Road Trips & Travel

Great pictures of your travels transport people to your adventures. To capture your travels:

  • Capture small details that contrast with your everyday life.
  • Give your adventure a beginning, middle, and end.
  • Avoid cliches.
  • Put your own spin on familiar scenes
  • Don’t tell everyone on the internet that your house is empty.
  • People aren’t props.

Weather & Seasons

  • Capture the signs of nature’s cycles.
  • Shoot the extremes.
  • Look indoors.
  • Capture nature’s best.
  • Create a mood.

Occasions & Celebrations

  • Look for the details.
  • Photograph instead of hoarding
  • Record what you’re likely to forget.
  • Mark rituals and traditions.
  • Document the people.
  • Connect and share.

Making a Home

  • Find the small things.
  • Share the mess: There’s magic to the unorganized nature of your domestic life.
  • Style and play: Play around your house.

Beauty & Dressing Up

  • Capture outfits in a whole range of ways.
  • Add hats.
  • Show accessories in context.
  • Wear something that reflects the mood or atmosphere you’re trying to capture.
  • Don’t always stay static.
  • Have fun with costumes and fancy dress.

Family & Pets

  • Remember the mundane.
  • Capture a range of expressions.
  • Pets are family too, and a popular feature on social media.
  • Be mindful whenever you share images of other people online.

Landscape & Nature

  • Capture the scale of a landscape.
  • Pay special attention to your angles and lines.
  • Consider the orientation of your photo.
  • Aim to tell a story with your landscapes.
  • Capture small details of nature around you.

Whimsy & Magic

  • Start simple: experiment with props and mirrors.
  • Play with forced perspective: move objects so that they appear bigger or smaller than they already are.
  • Look into the world of digital manipulation.
  • Shop around for inspiration.
  • Credit where it’s due.

Sharing Your World

A Personal Exhibition

Your Instagram gallery is an exhibition of your life.

You’re not behind: it’s not a competition or a race.

Listen to your audience

Post your best

Embrace the public learning curve

Let go of the fear of judgment

Continue to evolve

Plan Your Gallery

Here’s how to plan a gallery that draws people in:

  • Use an app.
  • Patterns: For example, alternate between light and dark images, creating a checkerboard effect on your feed.
  • Save up: Save similar images and post them over time.
  • Have fun.
  • Post when you feel like it.


This is the short text you write below the image you share. See this is a way to connect with people.

Add value: ideas, inspiring thoughts, recipes, a song, and travel recommendations.


Encourage replies.

Instagram Stories

These can be an intimate way to communicate and the people that follow you feel like they know you and you’re their friend. Content lasts 24 hours. Consider your audience, and what to share, there are polls and questions. Talking in front of the camera is also a possibility if you feel comfortable.

There’s also Instagram Live.

Success On Your Own Terms

How do you grow your audience? You don’t need a large audience to make things happen. Don’t get too hung up on numbers.

Likes and Comments: To build relationships, and establish a community, you should look for comments, not likes. If your comments are increasing, that means you’re on the right track.

Followers (and Unfollowers): In order to judge popularity, people look at their number of followers. A small, engaged community can be more valuable than a larger, unfocused, scattered one.

Your right people: Why do you want a big following? Do you want to quit your day job? Do you want to become an influencer? Or do you want to connect with others?

Finding Your People

  • Hashtags: Use around ten hashtags. Mix popular ones with less popular ones.
  • Explore: Use this section of the app to discover other people’s channels and learn from them.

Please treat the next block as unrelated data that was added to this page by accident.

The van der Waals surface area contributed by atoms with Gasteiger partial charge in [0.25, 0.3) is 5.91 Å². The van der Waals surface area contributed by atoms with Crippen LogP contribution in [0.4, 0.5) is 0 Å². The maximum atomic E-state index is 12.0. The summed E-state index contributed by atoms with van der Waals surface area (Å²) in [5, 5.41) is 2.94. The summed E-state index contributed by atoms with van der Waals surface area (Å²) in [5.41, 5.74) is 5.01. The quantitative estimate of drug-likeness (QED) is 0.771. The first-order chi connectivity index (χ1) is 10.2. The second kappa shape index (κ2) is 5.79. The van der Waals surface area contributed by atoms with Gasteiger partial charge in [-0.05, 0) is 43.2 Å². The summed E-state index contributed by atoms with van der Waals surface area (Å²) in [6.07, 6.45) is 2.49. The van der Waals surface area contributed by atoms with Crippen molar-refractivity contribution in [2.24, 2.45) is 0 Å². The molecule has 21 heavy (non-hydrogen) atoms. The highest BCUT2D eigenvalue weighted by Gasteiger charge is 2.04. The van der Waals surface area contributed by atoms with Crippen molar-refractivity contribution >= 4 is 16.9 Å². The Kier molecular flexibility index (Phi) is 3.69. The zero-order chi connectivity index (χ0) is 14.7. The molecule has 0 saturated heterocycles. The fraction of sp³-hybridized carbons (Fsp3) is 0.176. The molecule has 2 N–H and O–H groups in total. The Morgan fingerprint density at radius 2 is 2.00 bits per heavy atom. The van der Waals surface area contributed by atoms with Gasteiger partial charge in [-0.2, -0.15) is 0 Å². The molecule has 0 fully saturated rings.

• Suggested accounts: This is a source of new visitors to your page.
  • Algorithms: It’s your job to craft content that flourishes in an algorithm eco-system whether you like it or not.

So how do you turn members of the community into followers:

  • Share little and often reply to comments and DMs as much as possible
  • Return the favor.
  • Make it meaningful. Write personal and genuine comments.
  • Get out of your bubble.
  • Make it timely.
  • Don’t overdo it.

Success Beyond Instagram

Instagram shouldn’t be the destination but a step towards something bigger.

You need a mailing list, this gives you the means to maintain connections with people regardless of what happens to Instagram.

Tell people about new blog posts or share meaningful things.

Stay authentic and connected to your passion

The Real Recipe for Success:

  1. Post brilliant content.
  2. Engage (be social).
  3. Be persistently curious.
  4. Accept there’s no magic wand. There are no shortcuts.

Safety & Sanity

  • Set a timer: don’t binge. Make your use of social media intentional.
  • Make use of safety measures: report inappropriate content and spam.
  • Curate your explore page: use the “show fewer posts like this button”.
  • Be wise to photoshop.
  • Be wary of unqualified professionals.
  • Know when you’re being sold to.
  • Unfollow accounts that make you feel bad.

Five things to do right now to make your account safer.

  1. Turn on the “hide offensive comments” option.
  2. Turn on two-factor authentication
  3. For your bio, use a different email address than the one you registered your account with.
  4. Keep your email address and phone numbers up to date.
  5. Delete all the third-party apps you’ve given permission to and don’t recognize.

Don’t seek validation online. Appreciate images for what they are and learn not to care how other people might feel about the online version of you.

Remember that none of it is real. Instagram is just a social network and it’s not indicative of what’s happening in real life.

Ten commandments for a healthy relationship with social media

  1. Share, don’t brag.
  2. Spend more time on other people’s pages than your own.
  3. Be human.
  4. Mix it up.
  5. Serve others.
  6. Create what makes you light up.
  7. Follow your enthusiasm.
  8. Stay playful and curious.
  9. Take responsibility for your own boundaries.
  10. Don’t compare yourself with others.

Further Reading

If you liked this summary of Hashtag Authentic, you might also like:

Scroll to Top